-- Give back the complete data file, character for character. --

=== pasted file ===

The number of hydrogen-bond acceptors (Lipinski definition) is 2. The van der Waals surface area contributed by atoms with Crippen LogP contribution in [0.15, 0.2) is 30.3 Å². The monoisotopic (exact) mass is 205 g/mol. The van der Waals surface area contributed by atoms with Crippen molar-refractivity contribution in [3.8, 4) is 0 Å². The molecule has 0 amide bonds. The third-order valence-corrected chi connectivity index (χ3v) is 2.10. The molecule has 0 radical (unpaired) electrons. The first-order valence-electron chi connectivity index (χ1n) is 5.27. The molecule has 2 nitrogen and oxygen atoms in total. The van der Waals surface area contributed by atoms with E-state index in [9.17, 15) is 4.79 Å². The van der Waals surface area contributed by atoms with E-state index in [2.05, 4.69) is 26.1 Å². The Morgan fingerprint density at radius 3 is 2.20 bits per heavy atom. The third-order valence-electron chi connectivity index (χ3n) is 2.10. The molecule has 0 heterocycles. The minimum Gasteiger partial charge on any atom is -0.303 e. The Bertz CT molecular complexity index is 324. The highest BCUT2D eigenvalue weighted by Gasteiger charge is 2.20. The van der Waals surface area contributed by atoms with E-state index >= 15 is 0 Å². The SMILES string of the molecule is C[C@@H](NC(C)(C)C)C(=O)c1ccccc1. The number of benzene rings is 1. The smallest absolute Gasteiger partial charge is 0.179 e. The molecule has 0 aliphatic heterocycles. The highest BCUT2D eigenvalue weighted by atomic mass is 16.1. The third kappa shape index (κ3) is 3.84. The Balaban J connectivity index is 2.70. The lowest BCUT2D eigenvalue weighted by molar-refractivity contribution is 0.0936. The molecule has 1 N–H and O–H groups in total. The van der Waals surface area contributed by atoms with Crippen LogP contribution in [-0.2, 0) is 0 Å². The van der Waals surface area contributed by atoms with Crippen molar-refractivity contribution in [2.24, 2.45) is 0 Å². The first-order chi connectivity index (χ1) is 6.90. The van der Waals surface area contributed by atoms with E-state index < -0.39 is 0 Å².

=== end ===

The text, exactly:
The number of hydrogen-bond acceptors (Lipinski definition) is 2. The van der Waals surface area contributed by atoms with Crippen LogP contribution in [0.15, 0.2) is 30.3 Å². The monoisotopic (exact) mass is 205 g/mol. The van der Waals surface area contributed by atoms with Crippen molar-refractivity contribution in [3.8, 4) is 0 Å². The molecule has 0 amide bonds. The third-order valence-corrected chi connectivity index (χ3v) is 2.10. The molecule has 0 radical (unpaired) electrons. The first-order valence-electron chi connectivity index (χ1n) is 5.27. The molecule has 2 nitrogen and oxygen atoms in total. The van der Waals surface area contributed by atoms with E-state index in [9.17, 15) is 4.79 Å². The van der Waals surface area contributed by atoms with E-state index in [2.05, 4.69) is 26.1 Å². The Morgan fingerprint density at radius 3 is 2.20 bits per heavy atom. The third-order valence-electron chi connectivity index (χ3n) is 2.10. The molecule has 0 heterocycles. The minimum Gasteiger partial charge on any atom is -0.303 e. The Bertz CT molecular complexity index is 324. The highest BCUT2D eigenvalue weighted by Gasteiger charge is 2.20. The van der Waals surface area contributed by atoms with E-state index >= 15 is 0 Å². The SMILES string of the molecule is C[C@@H](NC(C)(C)C)C(=O)c1ccccc1. The number of benzene rings is 1. The smallest absolute Gasteiger partial charge is 0.179 e. The molecule has 0 aliphatic heterocycles. The highest BCUT2D eigenvalue weighted by atomic mass is 16.1. The third kappa shape index (κ3) is 3.84. The Balaban J connectivity index is 2.70. The lowest BCUT2D eigenvalue weighted by molar-refractivity contribution is 0.0936. The molecule has 1 N–H and O–H groups in total. The van der Waals surface area contributed by atoms with Crippen LogP contribution in [-0.2, 0) is 0 Å². The van der Waals surface area contributed by atoms with Crippen molar-refractivity contribution in [2.24, 2.45) is 0 Å². The first-order chi connectivity index (χ1) is 6.90. The van der Waals surface area contributed by atoms with E-state index < -0.39 is 0 Å².